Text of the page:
The Indian government has taken its own steps to deal with pilot shortages by introducing a rule requiring commercial pilots to give at least six months’ notice. The ministry of civil aviation made the move in September and warned that pilots failing to comply could lose their licences. The government has also moved to increase the pool of pilots available by twice increasing the retirement age, first to 61 from 60 and then to 65, although pilots aged between 60 and 65 must fly with a co-pilot under 60. In addition, the government has tried to increase pilot numbers by reducing the total flying time required for the issue of a commercial pilot’s licence to 200h from 250h.
While the pilot shortage is arguably most severe in China and India, it is a problem elsewhere. In Japan, shortages are a concern because of an ageing population. Japan Airlines (JAL) expects “a slight decrease” in pilot numbers due to retirements and some JAL executives say this decline may impede growth. The government has responded by raising the retirement age of pilots to 65. JAL says it plans to hire “more non-Japanese cockpit crew” and will “make more use of retired Japanese pilots up to the age of 65 who are still in excellent health”.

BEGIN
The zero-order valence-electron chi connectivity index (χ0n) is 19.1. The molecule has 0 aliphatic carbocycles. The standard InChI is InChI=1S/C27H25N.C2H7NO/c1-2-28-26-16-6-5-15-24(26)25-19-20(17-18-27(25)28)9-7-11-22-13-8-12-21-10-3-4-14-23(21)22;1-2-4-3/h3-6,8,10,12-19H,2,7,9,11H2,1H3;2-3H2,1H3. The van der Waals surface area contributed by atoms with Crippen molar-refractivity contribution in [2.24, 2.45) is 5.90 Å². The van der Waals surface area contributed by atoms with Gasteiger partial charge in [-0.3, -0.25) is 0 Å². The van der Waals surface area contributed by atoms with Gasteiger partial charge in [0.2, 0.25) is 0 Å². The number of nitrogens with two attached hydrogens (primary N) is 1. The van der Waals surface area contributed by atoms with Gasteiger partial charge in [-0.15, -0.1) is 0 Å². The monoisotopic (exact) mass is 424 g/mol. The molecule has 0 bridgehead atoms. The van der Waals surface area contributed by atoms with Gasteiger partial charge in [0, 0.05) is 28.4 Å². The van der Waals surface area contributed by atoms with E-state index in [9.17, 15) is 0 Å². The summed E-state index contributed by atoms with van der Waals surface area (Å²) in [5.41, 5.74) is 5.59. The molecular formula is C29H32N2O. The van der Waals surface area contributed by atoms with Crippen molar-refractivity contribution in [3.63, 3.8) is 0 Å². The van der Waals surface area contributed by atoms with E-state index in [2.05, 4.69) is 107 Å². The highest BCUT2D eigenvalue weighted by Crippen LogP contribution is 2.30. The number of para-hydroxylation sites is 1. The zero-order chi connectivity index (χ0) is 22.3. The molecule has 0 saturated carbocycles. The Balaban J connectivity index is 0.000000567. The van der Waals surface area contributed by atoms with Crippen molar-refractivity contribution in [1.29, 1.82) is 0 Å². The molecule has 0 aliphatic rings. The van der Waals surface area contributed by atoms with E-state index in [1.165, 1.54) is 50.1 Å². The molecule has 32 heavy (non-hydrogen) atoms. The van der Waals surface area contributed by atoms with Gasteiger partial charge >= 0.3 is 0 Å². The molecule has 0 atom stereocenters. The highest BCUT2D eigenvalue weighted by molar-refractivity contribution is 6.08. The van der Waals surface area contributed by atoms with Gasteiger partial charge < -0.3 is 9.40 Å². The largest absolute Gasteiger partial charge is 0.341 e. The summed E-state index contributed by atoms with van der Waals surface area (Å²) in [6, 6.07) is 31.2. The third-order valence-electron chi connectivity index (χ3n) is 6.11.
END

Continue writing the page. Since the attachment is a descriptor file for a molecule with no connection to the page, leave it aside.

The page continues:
The carrier says it trains about 60-70 new pilots each year, but has no plans to increase the trainee intake. JAL’s ground school and flight simulator training is at Tokyo Haneda and it sends pilots to the USA for their commercial licences.
Japan’s other major carrier All Nippon Airways (ANA) says it expects about 400 ANA pilots “to retire over the five years from 2007”. ANA each year sends about 50 students to the International Flight Training Academy in the USA for ab initio courses. In future it will also source pilots from Tokyo University, which plans to have ab initio training as part of a four-year degree in aeronautics.
The university’s first intake is planned for April and it has been in talks with the University of North Dakota in the USA for the provision of the flight-training component of the course.
LEITHEN FRANCIS / SINGAPORE